Diversity in the legal profession examined State bar holds diversity symposiums at law schools

By Roberta M. Gubbins

Legal News

Nationally, the legal profession lags far behind other professions in having diverse membership. The ABA study of racial and ethnic diversity showed that only 10 percent of lawyers were people of color much lower than medical doctors (25 percent), accountants (21 percent), and college professors (18 percent).

In Michigan, despite of the rich diversity of our state's population, the numbers are no better. The State Bar of Michigan (SBM) report of 2009-10 shows that, among all the active Michigan resident members who reported race and ethnicity, African Americans, Asian Americans, American Indians, Arab Americans, and Hispanic Latino Americans together made up just 10 percent of Michigan's lawyers.

There are four rationales that support creating greater diversity in the profession:

--The Democracy Rationale: Lawyers and judges have a unique responsibility for sustaining our political system with broad participation by all citizens. A diverse bench and bar create greater trust in the mechanisms of government and the rule of law.

-- The Business Rationale: Business entities are rapidly responding to the needs of global customers, suppliers, and competitors by creating workforces from many different backgrounds, perspectives, and skill sets. Ever more frequently, clients now expect and sometimes demand lawyers who are culturally diverse.

-- The Leadership Rationale: Individuals with law degrees often possess the communication and interpersonal skills and the social networks to rise into civic leadership positions, both in and out of politics.

-- The Demographic Rationale: Our country is becoming diverse along many dimensions and it is expected that the profile of LGBT lawyers and lawyers with disabilities will increase more rapidly. With regard to America's racial and ethnic populations, the Census Bureau projects that by 2042, a majority of America's citizens will be citizens of color.

The roots of the commitment to diversity can be traced back to the 1986 report of the Michigan Supreme Court's Citizen's Commission to Improve Michigan's Courts. As a result of that study, the Commission recommended that court employment and court-assigned duties be available to all, and that the racial/ethnic composition of courts' staffs reflect as soon as possible the composition of the community.

The next step came in 1989, with the Final Reports of the Michigan Supreme Court's task force, which concluded that citizens and lawyers alike believed that bias affects justice. The report contained 67 recommendations to eliminate bias and discrimination. In 1998, the final report of the task force contained concrete recommendations about how to improve the diversity of the profession. In 2003, the State Bar created the Committee on Justice Initiatives and formed the Equal Access Initiative to continue to address these issues.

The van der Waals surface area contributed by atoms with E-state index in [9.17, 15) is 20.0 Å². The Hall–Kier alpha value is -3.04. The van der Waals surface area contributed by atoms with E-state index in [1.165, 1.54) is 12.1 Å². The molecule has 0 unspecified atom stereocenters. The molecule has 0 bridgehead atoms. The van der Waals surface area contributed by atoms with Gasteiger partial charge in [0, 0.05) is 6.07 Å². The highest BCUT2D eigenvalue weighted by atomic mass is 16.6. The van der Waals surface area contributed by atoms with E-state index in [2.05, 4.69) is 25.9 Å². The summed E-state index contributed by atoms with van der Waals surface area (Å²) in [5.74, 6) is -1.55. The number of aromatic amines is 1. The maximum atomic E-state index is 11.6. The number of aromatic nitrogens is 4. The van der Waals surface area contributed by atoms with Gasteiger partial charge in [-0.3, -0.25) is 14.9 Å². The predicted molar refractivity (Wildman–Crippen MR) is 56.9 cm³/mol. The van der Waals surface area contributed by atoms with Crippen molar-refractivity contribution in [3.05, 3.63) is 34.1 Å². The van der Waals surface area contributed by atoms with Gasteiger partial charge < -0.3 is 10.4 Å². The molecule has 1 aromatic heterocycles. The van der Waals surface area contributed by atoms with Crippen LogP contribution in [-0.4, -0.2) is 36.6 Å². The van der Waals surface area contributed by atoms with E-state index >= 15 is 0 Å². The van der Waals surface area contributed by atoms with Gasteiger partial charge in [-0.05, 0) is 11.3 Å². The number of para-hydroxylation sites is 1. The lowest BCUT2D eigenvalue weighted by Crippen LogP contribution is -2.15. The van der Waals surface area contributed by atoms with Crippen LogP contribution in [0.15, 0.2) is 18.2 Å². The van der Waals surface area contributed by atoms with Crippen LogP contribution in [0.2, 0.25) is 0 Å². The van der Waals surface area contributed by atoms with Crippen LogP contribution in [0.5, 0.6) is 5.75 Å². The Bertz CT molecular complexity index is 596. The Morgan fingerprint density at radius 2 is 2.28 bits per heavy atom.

This summer the SBM held three Diversity Project Colloquia at law schools across the state, the final one being at MSU College of Law on June 28. The purpose of the meetings is to draft a commitment for consideration by the State Bar that would be a voluntary sign-on by those entities who wish to commit themselves to diversity, with follow-up assessment and positive recognition for those who demonstrate concrete progress in diversifying the profession.

"Today's symposium is an opportunity to move the needle forward," said Charles Toy, SBM President, welcoming the attendees. "This has been a long standing effort of the State Bar. The focal point of today's session is to create a draft statement of support for diversity and inclusion."

Recognizing the importance to success of the State Bar's efforts to have a point person on staff to focus the resources of the bar, Greg Conyers was hired last fall to be the first State Bar Directory of Diversity. One basic working concept going forward is to draft a commitment for consideration that would be a voluntary sign-on by those entities who wish to commit themselves to diversity, with follow-up assessment and positive recognition for those who demonstrate concrete progress in diversifying the profession.

"This (the push for greater diversity in the profession) could be the civil rights issue of our generation," said Chief Justice Kelly, via video. "It is my hope that your work here will produce a statement of intent for the future. Our objective is that together, we will advance this agenda in substantive and sustainable ways."

Published: Thu, Jul 8, 2010